Wonder Woman 23.2: First Born

Alternating Currents: Wonder Woman 23.2: First Born, Drew and ScottToday, Drew and Scott are discussing Wonder Woman 23.2: First Born, originally released September 25th, 2013. This issue is part of the Villain’s Month event. Click here for our Villains Month coverage.

What comes before anything? What have we always said is the most important thing?

Michael Bluth, Arrested Development

Drew: Family. What would we be without them? No, seriously: they’re there from the start, and they have a profound effect on the people we eventually become. For better or for worse, who they are and how they interact with us largely shape who we are and how we act. The same can be said of who they aren’t — perhaps in spite of what we want them to be — which can have just as significant effect on the people we become. As a character, the First Born is far more defined by the absence of his family, but how that manifests is just as subtle and specific as any other family dynamic.

The issue opens with the First Born collapsing at Apollo’s feet — Apollo had either requested his presence, or furnished his escape, but the First Born is half-dead after his fight with Diana in issue 23. Fortunately, the First Born doesn’t really need to talk; Apollo is more interested in getting the scoop from his oracles. They detail an appropriately classical myth of Zeus and Hera’s first child, who Zeus condemns to death for fear of a prophecy that suggests that the baby would eventually take Zeus’ throne. The witch tasked with killing the boy, sympathetic to Hera’s heartbreak, can’t bring herself to do the deed, and leaves him on the African savannah, where he is adopted by a mother hyena. From that point on, the First Born seems consumed with getting his parents’ attention, eventually declaring war on Heaven itself. The gods ably brush away his army, but Zeus is impressed enough by the First Born’s defiance to let him live…but also sentences him to the center of the Earth until he vacates the throne. Apollo is a bit concerned what that means for him, and the Oracles make it clear that either he or the First Born will be standing at the end of a terrible war. From there, Apollo packs the First Born away, threatening to continue his life of torture.

At the heart of the story is a kid desperate for his parents’ attention. It’s a story we’ve seen a million times before, only instead of being distracted by their high-powered jobs, his parents actually tried to kill him. Actually, they were so disinterested in him, they couldn’t even be bothered to do it themselves (which, being the subjects of Greek mythology, they should have known was a surefire way for whatever they need doing not to get done — especially with a prophecy on the line). The situation is exaggerated to mythic proportions, but is essentially relatable to anyone who ever stood on a diving board, calling for their mom to “watch this.”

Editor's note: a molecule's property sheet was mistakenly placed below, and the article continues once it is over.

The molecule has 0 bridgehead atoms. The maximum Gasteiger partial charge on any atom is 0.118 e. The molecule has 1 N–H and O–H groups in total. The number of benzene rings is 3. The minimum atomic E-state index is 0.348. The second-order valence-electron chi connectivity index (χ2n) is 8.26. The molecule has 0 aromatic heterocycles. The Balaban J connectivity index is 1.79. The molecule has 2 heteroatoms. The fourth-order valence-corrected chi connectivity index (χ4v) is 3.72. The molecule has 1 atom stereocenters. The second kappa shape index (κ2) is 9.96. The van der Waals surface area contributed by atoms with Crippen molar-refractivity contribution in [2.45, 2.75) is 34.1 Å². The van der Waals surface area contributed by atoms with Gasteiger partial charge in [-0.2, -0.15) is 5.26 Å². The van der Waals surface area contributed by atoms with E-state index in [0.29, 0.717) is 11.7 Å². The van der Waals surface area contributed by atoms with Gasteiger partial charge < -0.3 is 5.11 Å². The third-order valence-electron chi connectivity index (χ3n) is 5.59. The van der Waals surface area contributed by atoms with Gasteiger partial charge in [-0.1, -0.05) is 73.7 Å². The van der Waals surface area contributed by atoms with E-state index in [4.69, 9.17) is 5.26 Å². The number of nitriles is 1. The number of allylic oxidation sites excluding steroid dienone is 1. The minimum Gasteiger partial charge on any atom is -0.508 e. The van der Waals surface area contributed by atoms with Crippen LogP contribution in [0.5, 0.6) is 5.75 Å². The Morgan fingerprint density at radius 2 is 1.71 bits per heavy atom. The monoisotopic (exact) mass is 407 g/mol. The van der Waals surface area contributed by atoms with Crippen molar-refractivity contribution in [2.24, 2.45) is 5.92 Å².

The mythic quality of this story owes a great deal to the framing device: a prophecy, almost entirely dictated in voiceover. It puts some distance between us and the action, and forces the story to read a bit more like a picture book than a comic — all of which makes it feel like a Greek myth. That trick that worked to similar effect in Wonder Woman 1, which introduced the prophecy that set this whole series in motion. That first prophecy featured some slang-y language from the women Apollo taps as Oracles, but writer Brian Azzarello leans a bit harder on that effect here, making us acutely aware of the oral history of this myth.

Damn.

The only time Azzarello breaks the narration-only rule in the prophecy is when the First Born finally lays his challenge to the gods of Mount Olympus. Allowing the First Born to speak them imbues them with emotion, but it also makes them feel monumental. These are the first words we see the First Born speak — perhaps the first words he has ever spoken — making us actually feel his demand to be heard.

The prophecy featured here feels more like a refresher than anything, complete with reminders about the hazy uncertainty of who will wear the crown, and something about a naked woman. We do get clarification that the woman is Apollo’s sister — anyone betting on series nudist Hera is out of luck — but that still leaves plenty of options (including the other series nudist, Aphrodite). In many ways, the parallels with issue 1 make this issue feel very much like a formal break — perhaps the start of the third act? With Ares and Lennox both dead, I think it would be fair to say Diana is at her lowest point, but it looks like the same is true for the first born and Apollo. This issue served as a palate-cleanser of sorts, a much-needed breather before we leap back into the fray next month.

It’s a heartbreaking story, one told with enough style and grace to keep it from devolving into the soap operas to which both comics and Greek myths are so closely related. Scott, were you as moved by the First Born’s plight as I was, or did you think it was a little predictable that his goth style was just a desperate cry for attention?

Scott: I really feel for the guy. We all just want to be loved, right? Validated? I can’t imagine what it would be like to know your parents did away with you on the day you were born. I think it’s admirable that the First Born even sought his parents’ attention, working hard to make them proud. I don’t know, maybe I’m more vengeful than most, but I would have started planning a stealth attack on Zeus the moment I found out he sentenced me to death.